Planets strikingly similar to Jupiter and Neptune discovered orbiting sun-like star

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(ORDO NEWS) — When it comes to looking for life on other planets, a warm and humid world filled with a complex chemical soup may not be enough. It would be beneficial to have suitable planets in the neighborhood.

An intriguing pair of gas giants have been discovered orbiting a star so similar to the Sun that it could almost be its twin. teach us something about solar systems like ours.

Just 175 light-years away, the star HIP 104045 appears to have at least two large worlds orbiting it, one about half the mass of Jupiter in a 6.3-year orbit, and the other about 2. 5 times the mass of Neptune in a 316-day orbit.

This discovery, presented in the Monthly Notices of the Royal Astronomical Society and available on the arXiv preprint server, helps us understand the variety of systems that can orbit stars like the Sun in the hope of finally finding a second Earth.

Since it is known that the only place in the Universe that develops is the biosphere, the Earth is our only blueprint for the conditions necessary for life.

But the Earth does not exist in isolation; there is an entire planetary system around it, as well as seven other planets, countless asteroids and dwarf planets, as well as our star, the Sun.

Recent studies show that the architecture of the planetary system plays an important role in the habitability of the planet under Earth conditions. The presence of asteroids and comets that can deliver certain ingredients to the planet is very important.

Jupiter also seems to play an important role: it protects the inner solar system from constant bombardment by small rocks, guarding both. the asteroid belt and the asteroids orbiting it.

But its enormous gravity can also disrupt the orbits of these smaller bodies, throwing them into the interior of the solar system. Early in the system’s history, Jupiter likely played an important role in helping these rocks reach Earth.

If we want to minimize our options for searching for life, we could do worse than look for Jupiter-like planets. and for other reasons.

“Jupiter analogs form predominantly around stars with near-solar metallicity, and, surprisingly, potentially habitable low-mass planets may be common around stars that host cool Jupiter,” writes an international team of astronomers led by Thiago Ferreira of Sun University. – Paulo in Brazil.

“Small Earth-sized planets are more common than giant planets. These factors set precedents for the search for terrestrial planets around the Sun. -like stars, primarily looking for planets like Jupiter.”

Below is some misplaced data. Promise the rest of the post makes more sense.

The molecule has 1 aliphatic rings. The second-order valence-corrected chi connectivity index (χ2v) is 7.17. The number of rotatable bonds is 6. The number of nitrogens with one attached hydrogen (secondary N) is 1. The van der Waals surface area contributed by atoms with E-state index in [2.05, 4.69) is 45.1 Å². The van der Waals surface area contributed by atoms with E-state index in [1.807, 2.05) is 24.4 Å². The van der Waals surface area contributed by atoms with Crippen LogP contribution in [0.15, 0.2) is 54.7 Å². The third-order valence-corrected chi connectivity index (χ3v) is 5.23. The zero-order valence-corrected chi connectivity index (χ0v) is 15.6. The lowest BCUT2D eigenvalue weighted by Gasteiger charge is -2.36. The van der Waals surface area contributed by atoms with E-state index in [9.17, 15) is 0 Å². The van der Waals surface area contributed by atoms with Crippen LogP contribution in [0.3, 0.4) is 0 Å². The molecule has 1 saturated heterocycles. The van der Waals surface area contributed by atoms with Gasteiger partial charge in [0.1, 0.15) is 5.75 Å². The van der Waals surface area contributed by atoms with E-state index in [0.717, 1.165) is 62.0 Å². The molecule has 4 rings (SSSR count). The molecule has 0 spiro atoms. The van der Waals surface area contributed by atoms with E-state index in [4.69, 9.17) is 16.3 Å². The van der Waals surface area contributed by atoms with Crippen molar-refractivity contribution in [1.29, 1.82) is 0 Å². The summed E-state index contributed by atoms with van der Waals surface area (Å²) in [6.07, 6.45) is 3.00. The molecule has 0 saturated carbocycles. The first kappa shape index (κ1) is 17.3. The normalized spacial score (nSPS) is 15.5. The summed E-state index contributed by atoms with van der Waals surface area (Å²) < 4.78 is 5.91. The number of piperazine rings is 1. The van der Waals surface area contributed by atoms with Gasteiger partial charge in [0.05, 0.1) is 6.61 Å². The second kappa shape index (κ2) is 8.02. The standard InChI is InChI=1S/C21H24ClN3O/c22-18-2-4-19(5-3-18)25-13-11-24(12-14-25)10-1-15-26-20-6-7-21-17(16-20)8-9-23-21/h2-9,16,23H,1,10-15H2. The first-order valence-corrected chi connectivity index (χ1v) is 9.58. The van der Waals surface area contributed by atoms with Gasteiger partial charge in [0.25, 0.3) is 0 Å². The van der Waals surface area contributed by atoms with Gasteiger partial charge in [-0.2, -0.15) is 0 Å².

Since 2014, astronomers have been using the High Accuracy Radial Velocity Planet Search (HARPS) instrument on the 3.6-meter La Silla Telescope at the European Southern Observatory in Chile. Atacama Desert to search for planets around sun-like stars.

On paper, HIP 104045 is almost perfect. Its metallic content is very similar to that of the sun. It is about 4.5 billion years old; The sun is 4.57 billion years old. HIP 104045 is only 1.03 times the mass of the Sun, 1.05 times the solar radius, and 1.11 times the solar luminosity.

When Ferreira and his colleagues analyzed the light from HIP 104045, they found evidence that there is one world, not two.

The first world, at 0.498 times the mass of Jupiter, is what is known as a Jupiter analogue: an exoplanet between 0.3 and 3 times the mass of Jupiter, with an orbit between 3 and 7 AU. from a star, which is likely to play the same dynamic role as Jupiter in our solar system.

The second exoplanet is super-Neptune. The mass of our own Neptune is 17 Earth masses, and this discovery weighs about 43 masses. times the mass of the earth.

Since the upper limit for rocky worlds is thought to be around 10 Earth masses, the planet is unlikely to be an terrestrial world like ours, but rather gaseous in nature.

But it is within at least what is known as the optimistic habitable zone. The habitable zone is the range of distances from the host star that is within the temperature range of liquid water; the optimistic habitable zone is a wider range of distances where habitable temperatures are possible, but you can try your luck a bit.

Just don’t get your hopes up. The planet doesn’t pass between us and its star, so we don’t currently have the ability to analyze its atmosphere for biosignatures.

Could there still be a small rocky world orbiting HIP 104045 filled with alien goo? While we might hope that the discovery of a Jupiter analog suggests that an Earth-like world lurks nearby, the fact that a super-Neptune orbiting relatively close to the star disproves that idea.

The presence of the super-team says that Neptune is another reason to think that our own solar system is indeed atypical, since systems like ours are found in about 1 percent of sun-like stars.

Of course we don’t. t even close to enough information yet. There are many stars there. So we’ll just keep looking.


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